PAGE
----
Established in 1894, the Mammal Collection is worldwide in scope. It contains more than 230,000 specimens and is one of the most heavily used mammal collections in the world. A total of 540 primary type specimens have been catalogued.Learn more about Mammal Collection
The Mammals Collection at The Field Museum contains more than 230,000 preserved specimens representing all orders and all but one extant family (the monotypic bat family Craseonycteridae) and is worldwide in scope, with strong geographic representation from the Neotropics, Afrotropics, Indo-Malay, Nearctic, and Palearctic regions.
If you are interested in visiting the collection, loaning specimens, or requesting tissues, please select and fill out the appropriate form below and email your request to firstname.lastname@example.org.
Resident staff support an active program of research, curation, and education with assistance from honorary associates, students, and volunteers. We currently pursue research programs in Africa (including Madagascar), Asia, North America, and South America in active collaboration with colleagues in each of those areas. Our research often results in the discovery of new species, generates new information on the ecology and evolution of mammalian biodiversity, and leads to more effective protection of threatened species.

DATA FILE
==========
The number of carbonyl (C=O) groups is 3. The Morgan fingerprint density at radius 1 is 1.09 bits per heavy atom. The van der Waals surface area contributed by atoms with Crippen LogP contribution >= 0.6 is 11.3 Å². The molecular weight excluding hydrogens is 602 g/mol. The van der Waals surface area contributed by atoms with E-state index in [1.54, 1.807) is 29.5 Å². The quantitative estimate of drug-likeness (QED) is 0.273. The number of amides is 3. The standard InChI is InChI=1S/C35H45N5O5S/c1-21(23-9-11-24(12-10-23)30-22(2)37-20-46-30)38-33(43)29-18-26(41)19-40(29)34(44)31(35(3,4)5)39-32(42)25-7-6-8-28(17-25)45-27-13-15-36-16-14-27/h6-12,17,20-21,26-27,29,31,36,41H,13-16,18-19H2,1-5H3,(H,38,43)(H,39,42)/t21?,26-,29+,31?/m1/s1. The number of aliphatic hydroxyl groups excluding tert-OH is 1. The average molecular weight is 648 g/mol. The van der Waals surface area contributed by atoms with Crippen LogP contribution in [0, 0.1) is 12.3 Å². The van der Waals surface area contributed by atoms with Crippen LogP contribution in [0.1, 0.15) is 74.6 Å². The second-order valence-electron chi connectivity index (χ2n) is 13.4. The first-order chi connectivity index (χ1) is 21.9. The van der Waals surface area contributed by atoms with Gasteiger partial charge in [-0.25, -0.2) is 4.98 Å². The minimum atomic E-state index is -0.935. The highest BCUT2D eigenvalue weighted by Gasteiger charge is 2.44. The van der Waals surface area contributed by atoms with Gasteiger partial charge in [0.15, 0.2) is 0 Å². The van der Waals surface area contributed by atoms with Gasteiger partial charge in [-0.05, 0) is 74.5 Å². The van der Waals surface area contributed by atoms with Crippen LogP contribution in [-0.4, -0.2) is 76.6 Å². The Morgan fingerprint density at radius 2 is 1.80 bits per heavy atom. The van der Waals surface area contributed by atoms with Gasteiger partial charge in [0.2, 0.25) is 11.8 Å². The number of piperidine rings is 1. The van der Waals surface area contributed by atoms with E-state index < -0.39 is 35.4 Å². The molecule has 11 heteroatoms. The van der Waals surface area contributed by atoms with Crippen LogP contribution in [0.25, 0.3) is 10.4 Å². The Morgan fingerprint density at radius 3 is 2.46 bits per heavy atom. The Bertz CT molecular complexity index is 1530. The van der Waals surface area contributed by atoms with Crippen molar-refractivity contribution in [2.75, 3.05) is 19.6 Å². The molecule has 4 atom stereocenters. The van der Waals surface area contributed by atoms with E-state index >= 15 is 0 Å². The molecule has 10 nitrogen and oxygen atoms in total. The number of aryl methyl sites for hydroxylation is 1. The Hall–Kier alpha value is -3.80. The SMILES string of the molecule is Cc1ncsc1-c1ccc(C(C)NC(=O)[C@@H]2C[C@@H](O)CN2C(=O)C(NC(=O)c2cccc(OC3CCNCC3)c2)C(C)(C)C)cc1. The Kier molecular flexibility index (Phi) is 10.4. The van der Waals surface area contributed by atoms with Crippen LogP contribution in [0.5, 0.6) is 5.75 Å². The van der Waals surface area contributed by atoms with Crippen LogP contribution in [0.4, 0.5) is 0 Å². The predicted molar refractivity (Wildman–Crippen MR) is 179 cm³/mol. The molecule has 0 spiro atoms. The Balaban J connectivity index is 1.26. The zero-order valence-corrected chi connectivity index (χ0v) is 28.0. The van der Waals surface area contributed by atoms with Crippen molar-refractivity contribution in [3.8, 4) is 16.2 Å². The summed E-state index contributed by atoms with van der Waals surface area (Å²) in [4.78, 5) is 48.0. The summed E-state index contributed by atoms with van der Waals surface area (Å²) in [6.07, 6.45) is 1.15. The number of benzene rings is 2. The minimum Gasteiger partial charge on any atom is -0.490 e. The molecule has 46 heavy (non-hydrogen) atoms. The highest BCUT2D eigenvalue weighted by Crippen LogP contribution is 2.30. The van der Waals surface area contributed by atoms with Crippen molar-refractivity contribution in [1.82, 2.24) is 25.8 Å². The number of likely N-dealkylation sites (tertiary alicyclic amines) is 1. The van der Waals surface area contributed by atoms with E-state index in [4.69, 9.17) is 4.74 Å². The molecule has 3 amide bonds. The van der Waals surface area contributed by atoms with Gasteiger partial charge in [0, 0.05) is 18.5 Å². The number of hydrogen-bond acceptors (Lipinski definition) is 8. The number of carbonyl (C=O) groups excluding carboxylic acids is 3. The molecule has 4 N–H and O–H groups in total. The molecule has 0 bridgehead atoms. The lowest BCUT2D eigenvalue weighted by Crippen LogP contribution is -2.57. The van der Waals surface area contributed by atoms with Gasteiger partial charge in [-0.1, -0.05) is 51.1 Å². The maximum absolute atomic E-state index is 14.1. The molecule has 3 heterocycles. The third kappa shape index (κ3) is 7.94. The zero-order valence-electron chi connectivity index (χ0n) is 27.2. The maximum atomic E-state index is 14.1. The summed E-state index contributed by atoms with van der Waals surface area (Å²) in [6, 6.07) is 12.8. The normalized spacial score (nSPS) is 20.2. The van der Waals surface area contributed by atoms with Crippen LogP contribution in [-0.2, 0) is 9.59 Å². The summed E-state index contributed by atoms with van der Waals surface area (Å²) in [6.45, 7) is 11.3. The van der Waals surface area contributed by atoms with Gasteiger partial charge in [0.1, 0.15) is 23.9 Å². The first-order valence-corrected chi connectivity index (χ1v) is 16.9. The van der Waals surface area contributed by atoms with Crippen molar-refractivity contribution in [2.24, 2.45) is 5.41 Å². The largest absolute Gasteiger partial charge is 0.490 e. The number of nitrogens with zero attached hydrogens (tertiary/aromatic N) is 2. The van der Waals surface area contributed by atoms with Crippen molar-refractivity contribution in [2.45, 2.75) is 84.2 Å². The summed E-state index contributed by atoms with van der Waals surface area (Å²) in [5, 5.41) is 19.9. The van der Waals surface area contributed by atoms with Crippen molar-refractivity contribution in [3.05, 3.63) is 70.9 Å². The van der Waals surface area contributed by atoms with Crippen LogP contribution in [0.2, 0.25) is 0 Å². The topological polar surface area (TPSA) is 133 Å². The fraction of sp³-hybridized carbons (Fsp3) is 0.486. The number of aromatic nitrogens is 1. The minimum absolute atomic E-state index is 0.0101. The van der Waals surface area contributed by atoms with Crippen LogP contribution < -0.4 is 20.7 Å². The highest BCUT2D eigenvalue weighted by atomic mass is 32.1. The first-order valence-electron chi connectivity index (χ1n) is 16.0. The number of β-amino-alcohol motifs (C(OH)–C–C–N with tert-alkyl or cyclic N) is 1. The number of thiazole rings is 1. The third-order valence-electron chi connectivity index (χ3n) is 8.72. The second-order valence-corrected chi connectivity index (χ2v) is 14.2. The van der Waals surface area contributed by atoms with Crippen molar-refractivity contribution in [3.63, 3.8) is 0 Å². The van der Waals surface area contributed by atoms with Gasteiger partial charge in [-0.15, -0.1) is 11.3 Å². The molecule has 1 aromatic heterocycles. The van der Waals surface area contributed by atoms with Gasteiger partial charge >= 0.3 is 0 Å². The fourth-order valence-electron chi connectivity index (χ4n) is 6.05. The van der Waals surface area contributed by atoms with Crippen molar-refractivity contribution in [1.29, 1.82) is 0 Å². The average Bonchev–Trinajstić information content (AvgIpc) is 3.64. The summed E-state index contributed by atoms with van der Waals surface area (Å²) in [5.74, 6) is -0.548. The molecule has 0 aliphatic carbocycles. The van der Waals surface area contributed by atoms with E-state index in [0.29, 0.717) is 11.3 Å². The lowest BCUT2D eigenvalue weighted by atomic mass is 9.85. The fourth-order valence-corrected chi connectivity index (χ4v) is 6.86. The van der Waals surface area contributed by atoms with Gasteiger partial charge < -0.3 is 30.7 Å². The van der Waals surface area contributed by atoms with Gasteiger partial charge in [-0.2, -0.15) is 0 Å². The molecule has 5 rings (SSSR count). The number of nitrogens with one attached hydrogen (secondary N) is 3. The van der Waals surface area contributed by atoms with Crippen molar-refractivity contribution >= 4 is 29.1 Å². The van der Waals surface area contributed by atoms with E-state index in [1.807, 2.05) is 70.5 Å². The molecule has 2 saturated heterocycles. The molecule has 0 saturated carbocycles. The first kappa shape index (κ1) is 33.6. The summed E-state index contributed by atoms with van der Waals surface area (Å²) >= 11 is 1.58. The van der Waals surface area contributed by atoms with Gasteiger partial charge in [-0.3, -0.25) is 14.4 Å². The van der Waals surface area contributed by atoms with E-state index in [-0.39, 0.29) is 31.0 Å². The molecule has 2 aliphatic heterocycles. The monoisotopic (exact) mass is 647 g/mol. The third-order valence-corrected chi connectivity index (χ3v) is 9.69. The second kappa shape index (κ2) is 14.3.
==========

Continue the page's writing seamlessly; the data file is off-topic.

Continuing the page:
Software and Digital Products
A website describing the NSF-funded biodiversity surveys of Manu National Park in Peru, led by Bruce Patterson and Douglas Stotz.
An Internet adaptation of the book by the same name, written by Larry Heaney and Jacinto Regalado.
An Internet adaptation of Fieldiana, Zoology, New Series, No. 88 (1998) by Larry Heaney and colleagues.
An interactive key in English and Swahili to the Mammals of Tanzania by Bill Stanley.
Virtual tours with:
- Bill Stanley on the Division's collections (2003)
- Bruce Patterson on woodland lions in Kenya (2005)
- Larry Heaney on Philippine small mammals (2007)
- Fencing parks to save lions
- Taxonomy serving conservation
- Mammals of Tanzania
- 7 New Mammals
- Man-Eating Lions of Tsavo
- Surveys in the Peruvian Andes
Carl Akeley worked at The Field Museum from 1896 to 1909, collecting and mounting animals for the Museum's exhibitions. While working at The Field Museum he pioneered a number of advancements in the field of taxidermy. Among them was a method of sculpting the underlying mannequin that gives all of his work its perfectly lifelike appearance. Akeley was also ground breaking in posing animals in accurate recreations of their natural habitats. Akeley's brilliant work can still be seen today in a number of The Field Museum's exhibitions.